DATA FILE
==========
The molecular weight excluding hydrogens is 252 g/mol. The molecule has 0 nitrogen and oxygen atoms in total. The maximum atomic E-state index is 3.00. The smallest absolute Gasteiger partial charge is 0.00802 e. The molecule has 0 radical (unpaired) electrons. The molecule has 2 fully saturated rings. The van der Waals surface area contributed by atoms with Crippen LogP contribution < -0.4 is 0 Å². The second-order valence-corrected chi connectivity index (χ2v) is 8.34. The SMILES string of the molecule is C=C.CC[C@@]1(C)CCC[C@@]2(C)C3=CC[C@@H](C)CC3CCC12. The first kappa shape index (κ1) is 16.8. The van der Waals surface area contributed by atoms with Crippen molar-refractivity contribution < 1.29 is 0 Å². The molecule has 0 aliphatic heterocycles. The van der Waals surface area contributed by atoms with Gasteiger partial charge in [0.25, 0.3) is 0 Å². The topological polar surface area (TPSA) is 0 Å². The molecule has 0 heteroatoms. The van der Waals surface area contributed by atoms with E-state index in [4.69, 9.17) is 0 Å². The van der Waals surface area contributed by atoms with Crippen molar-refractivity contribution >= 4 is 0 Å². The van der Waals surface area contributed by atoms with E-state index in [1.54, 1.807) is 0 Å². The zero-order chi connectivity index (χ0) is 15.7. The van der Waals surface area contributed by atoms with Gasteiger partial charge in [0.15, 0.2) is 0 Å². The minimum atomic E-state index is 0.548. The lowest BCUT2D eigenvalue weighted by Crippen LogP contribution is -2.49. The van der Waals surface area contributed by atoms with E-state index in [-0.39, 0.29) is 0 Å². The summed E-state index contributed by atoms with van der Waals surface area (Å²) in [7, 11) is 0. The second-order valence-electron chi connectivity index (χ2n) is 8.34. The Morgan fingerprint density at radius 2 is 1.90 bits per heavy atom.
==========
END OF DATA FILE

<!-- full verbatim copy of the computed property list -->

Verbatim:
The molecular weight excluding hydrogens is 252 g/mol. The molecule has 0 nitrogen and oxygen atoms in total. The maximum atomic E-state index is 3.00. The smallest absolute Gasteiger partial charge is 0.00802 e. The molecule has 0 radical (unpaired) electrons. The molecule has 2 fully saturated rings. The van der Waals surface area contributed by atoms with Crippen LogP contribution < -0.4 is 0 Å². The second-order valence-corrected chi connectivity index (χ2v) is 8.34. The SMILES string of the molecule is C=C.CC[C@@]1(C)CCC[C@@]2(C)C3=CC[C@@H](C)CC3CCC12. The first kappa shape index (κ1) is 16.8. The van der Waals surface area contributed by atoms with Crippen molar-refractivity contribution < 1.29 is 0 Å². The molecule has 0 aliphatic heterocycles. The van der Waals surface area contributed by atoms with Gasteiger partial charge in [0.25, 0.3) is 0 Å². The topological polar surface area (TPSA) is 0 Å². The molecule has 0 heteroatoms. The van der Waals surface area contributed by atoms with E-state index in [4.69, 9.17) is 0 Å². The van der Waals surface area contributed by atoms with Crippen molar-refractivity contribution >= 4 is 0 Å². The van der Waals surface area contributed by atoms with E-state index in [1.54, 1.807) is 0 Å². The zero-order chi connectivity index (χ0) is 15.7. The van der Waals surface area contributed by atoms with Gasteiger partial charge in [0.15, 0.2) is 0 Å². The minimum atomic E-state index is 0.548. The lowest BCUT2D eigenvalue weighted by Crippen LogP contribution is -2.49. The van der Waals surface area contributed by atoms with E-state index in [-0.39, 0.29) is 0 Å². The summed E-state index contributed by atoms with van der Waals surface area (Å²) in [7, 11) is 0. The second-order valence-electron chi connectivity index (χ2n) is 8.34. The Morgan fingerprint density at radius 2 is 1.90 bits per heavy atom.